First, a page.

16 La Fleur Petrus 96.5 $250.00 94 24
16 Lynch Bages 96.5 $155.00 93 13
16 Montrose 96.5 $185.00 94 17
20 Canon 96.3 $240.00 96 22
20 Calon Segur 96.3 $105.00 93 4
22 Leoville Poyferre 95.9 $105.00 94 5
22 Pavie Macquin 95.9 $100.00 92 3
22 Clos Fourtet 95.9 $135.00 94 11
25 Pape Clement 95.5 $120.00 93 8
25 Leoville Barton 95.5 $105.00 94 6
27 Troplong Mondot 95.4 $155.00 94 14
28 Domaine de Chevalier 95.3 $ 85.00 94 1
28 Grand Puy Lacoste 95.3 $ 90.00 93 2
28 Rausan Segla 95.3 $120.00 95 9
This “Top 30” list can be very useful to you when 2016 Bordeaux futures finally do get offered. There are several advantages to you that this list will bring, such as:
- If you want the best quality and highest rated wine you can get without paying 1st growth prices, then select a wine with as high an average 2016 score as you can get from this list, I suggest the top 10 wines rated 97 points or higher.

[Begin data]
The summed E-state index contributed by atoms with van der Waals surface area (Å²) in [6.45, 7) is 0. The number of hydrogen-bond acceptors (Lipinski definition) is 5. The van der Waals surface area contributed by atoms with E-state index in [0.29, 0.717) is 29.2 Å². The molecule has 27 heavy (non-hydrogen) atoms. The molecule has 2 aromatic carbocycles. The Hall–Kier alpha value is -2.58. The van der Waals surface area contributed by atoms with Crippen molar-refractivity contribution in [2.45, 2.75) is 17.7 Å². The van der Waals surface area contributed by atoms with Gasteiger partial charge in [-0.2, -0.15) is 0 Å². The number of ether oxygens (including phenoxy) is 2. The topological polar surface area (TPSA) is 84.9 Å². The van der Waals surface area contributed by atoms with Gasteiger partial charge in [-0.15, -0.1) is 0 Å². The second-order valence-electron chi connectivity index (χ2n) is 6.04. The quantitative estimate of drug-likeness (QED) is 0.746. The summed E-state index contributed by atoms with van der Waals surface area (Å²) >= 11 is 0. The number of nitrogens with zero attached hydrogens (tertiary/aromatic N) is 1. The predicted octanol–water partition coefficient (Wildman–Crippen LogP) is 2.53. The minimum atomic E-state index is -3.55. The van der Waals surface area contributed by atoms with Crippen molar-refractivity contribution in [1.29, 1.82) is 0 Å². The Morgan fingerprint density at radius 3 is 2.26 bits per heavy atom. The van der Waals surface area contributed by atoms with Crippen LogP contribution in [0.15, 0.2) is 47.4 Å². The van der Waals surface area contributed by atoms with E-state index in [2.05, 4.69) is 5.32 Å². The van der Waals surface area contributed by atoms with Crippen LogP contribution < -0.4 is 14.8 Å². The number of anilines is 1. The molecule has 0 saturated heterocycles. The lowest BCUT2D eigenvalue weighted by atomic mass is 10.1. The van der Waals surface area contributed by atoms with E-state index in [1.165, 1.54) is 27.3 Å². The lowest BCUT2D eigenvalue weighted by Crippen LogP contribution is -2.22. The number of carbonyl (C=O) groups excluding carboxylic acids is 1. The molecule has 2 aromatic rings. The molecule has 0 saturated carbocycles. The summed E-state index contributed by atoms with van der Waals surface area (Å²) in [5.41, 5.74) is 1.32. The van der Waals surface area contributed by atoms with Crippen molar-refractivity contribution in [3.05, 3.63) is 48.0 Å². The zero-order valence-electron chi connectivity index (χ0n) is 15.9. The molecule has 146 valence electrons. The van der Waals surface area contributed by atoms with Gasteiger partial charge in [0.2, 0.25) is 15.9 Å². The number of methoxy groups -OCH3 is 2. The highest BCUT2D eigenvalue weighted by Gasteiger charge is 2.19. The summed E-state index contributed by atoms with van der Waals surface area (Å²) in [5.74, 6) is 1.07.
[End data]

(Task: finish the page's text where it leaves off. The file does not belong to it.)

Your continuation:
- If you want the cheapest wines then select a wine from the best buy column rated 1 to 10. Keep in mind that even though these wines should get priced between $85 and $135 per bottle, the lowest rating on all of them is still a very respectable 95.3 points. Frankly I like the thought of being able to buy a 2016 future of Domaine de Chevalier or Grand Puy Lacoste, both rated at 95.3, for less than $100.00 per bottle, knowing that I can get between a case and 15 bottles of either one for less than the price of a single bottle of first growth. Now that is good value!
- When the 2016 futures do get priced, use the current 2015 price column as a guide, and look for a wine where the 2016 price is closest to the same wine’s 2015 price. In Canada, you should expect all wines to be about 30% higher than the numbers quoted above, so if you see the 2016 Chateau Rausan Segla offered at $150 per bottle in Canada, then the pricing is pretty good.